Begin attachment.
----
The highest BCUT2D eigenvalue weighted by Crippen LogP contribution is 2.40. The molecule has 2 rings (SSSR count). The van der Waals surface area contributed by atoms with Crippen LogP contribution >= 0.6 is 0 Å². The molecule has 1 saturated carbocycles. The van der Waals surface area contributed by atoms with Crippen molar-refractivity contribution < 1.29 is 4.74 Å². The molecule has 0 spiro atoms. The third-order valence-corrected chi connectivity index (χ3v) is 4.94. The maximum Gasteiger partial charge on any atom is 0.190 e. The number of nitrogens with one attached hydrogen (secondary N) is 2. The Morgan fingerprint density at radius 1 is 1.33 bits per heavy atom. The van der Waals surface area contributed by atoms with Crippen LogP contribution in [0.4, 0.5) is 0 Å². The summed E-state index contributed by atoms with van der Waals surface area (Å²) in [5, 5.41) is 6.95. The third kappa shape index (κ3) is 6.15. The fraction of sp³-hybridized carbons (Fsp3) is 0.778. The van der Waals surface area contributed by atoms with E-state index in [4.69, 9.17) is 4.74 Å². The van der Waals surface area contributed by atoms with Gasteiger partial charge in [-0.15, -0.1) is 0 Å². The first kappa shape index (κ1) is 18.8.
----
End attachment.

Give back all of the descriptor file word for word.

The highest BCUT2D eigenvalue weighted by Crippen LogP contribution is 2.40. The molecule has 2 rings (SSSR count). The van der Waals surface area contributed by atoms with Crippen LogP contribution >= 0.6 is 0 Å². The molecule has 1 saturated carbocycles. The van der Waals surface area contributed by atoms with Crippen molar-refractivity contribution < 1.29 is 4.74 Å². The molecule has 0 spiro atoms. The third-order valence-corrected chi connectivity index (χ3v) is 4.94. The maximum Gasteiger partial charge on any atom is 0.190 e. The number of nitrogens with one attached hydrogen (secondary N) is 2. The Morgan fingerprint density at radius 1 is 1.33 bits per heavy atom. The van der Waals surface area contributed by atoms with Crippen LogP contribution in [0.4, 0.5) is 0 Å². The summed E-state index contributed by atoms with van der Waals surface area (Å²) in [5, 5.41) is 6.95. The third kappa shape index (κ3) is 6.15. The fraction of sp³-hybridized carbons (Fsp3) is 0.778. The van der Waals surface area contributed by atoms with E-state index in [4.69, 9.17) is 4.74 Å². The van der Waals surface area contributed by atoms with Gasteiger partial charge in [-0.15, -0.1) is 0 Å². The first kappa shape index (κ1) is 18.8.